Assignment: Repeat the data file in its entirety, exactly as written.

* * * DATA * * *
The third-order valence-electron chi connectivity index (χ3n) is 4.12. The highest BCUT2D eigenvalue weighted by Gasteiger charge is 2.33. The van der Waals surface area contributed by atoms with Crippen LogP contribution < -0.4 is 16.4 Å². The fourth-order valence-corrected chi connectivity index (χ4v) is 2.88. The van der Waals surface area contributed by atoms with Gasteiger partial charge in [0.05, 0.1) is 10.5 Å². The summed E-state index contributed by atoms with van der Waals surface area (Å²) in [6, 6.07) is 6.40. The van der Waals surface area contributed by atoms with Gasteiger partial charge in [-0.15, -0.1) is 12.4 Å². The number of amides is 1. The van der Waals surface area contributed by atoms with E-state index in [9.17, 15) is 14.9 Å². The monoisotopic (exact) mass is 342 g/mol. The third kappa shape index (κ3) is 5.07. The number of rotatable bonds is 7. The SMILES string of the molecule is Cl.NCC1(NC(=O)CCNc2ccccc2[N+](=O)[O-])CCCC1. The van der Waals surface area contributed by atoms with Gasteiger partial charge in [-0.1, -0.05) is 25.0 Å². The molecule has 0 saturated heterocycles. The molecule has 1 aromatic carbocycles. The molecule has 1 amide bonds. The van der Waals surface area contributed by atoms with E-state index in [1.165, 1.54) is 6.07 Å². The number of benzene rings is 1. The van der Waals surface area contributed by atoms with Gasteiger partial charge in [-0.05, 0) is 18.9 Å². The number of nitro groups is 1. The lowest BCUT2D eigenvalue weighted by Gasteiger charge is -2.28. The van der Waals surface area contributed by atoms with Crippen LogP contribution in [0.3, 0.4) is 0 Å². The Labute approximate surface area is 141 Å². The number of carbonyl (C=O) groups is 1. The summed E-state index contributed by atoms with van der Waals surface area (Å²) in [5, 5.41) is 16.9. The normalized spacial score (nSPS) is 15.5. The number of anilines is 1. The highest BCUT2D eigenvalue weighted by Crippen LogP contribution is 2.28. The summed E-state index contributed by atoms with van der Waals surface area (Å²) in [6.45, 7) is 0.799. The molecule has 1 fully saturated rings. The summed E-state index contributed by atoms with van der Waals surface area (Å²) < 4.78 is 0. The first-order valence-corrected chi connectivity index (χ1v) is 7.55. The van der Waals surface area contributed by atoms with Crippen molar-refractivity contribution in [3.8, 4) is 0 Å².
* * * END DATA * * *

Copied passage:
The third-order valence-electron chi connectivity index (χ3n) is 4.12. The highest BCUT2D eigenvalue weighted by Gasteiger charge is 2.33. The van der Waals surface area contributed by atoms with Crippen LogP contribution < -0.4 is 16.4 Å². The fourth-order valence-corrected chi connectivity index (χ4v) is 2.88. The van der Waals surface area contributed by atoms with Gasteiger partial charge in [0.05, 0.1) is 10.5 Å². The summed E-state index contributed by atoms with van der Waals surface area (Å²) in [6, 6.07) is 6.40. The van der Waals surface area contributed by atoms with Gasteiger partial charge in [-0.15, -0.1) is 12.4 Å². The number of amides is 1. The van der Waals surface area contributed by atoms with E-state index in [9.17, 15) is 14.9 Å². The monoisotopic (exact) mass is 342 g/mol. The third kappa shape index (κ3) is 5.07. The number of rotatable bonds is 7. The SMILES string of the molecule is Cl.NCC1(NC(=O)CCNc2ccccc2[N+](=O)[O-])CCCC1. The van der Waals surface area contributed by atoms with Gasteiger partial charge in [-0.1, -0.05) is 25.0 Å². The molecule has 0 saturated heterocycles. The molecule has 1 aromatic carbocycles. The molecule has 1 amide bonds. The van der Waals surface area contributed by atoms with E-state index in [1.165, 1.54) is 6.07 Å². The number of benzene rings is 1. The van der Waals surface area contributed by atoms with Gasteiger partial charge in [-0.05, 0) is 18.9 Å². The number of nitro groups is 1. The lowest BCUT2D eigenvalue weighted by Gasteiger charge is -2.28. The van der Waals surface area contributed by atoms with Crippen LogP contribution in [0.3, 0.4) is 0 Å². The Labute approximate surface area is 141 Å². The number of carbonyl (C=O) groups is 1. The summed E-state index contributed by atoms with van der Waals surface area (Å²) in [5, 5.41) is 16.9. The normalized spacial score (nSPS) is 15.5. The number of anilines is 1. The highest BCUT2D eigenvalue weighted by Crippen LogP contribution is 2.28. The summed E-state index contributed by atoms with van der Waals surface area (Å²) in [6.45, 7) is 0.799. The molecule has 1 fully saturated rings. The summed E-state index contributed by atoms with van der Waals surface area (Å²) < 4.78 is 0. The first-order valence-corrected chi connectivity index (χ1v) is 7.55. The van der Waals surface area contributed by atoms with Crippen molar-refractivity contribution in [3.8, 4) is 0 Å².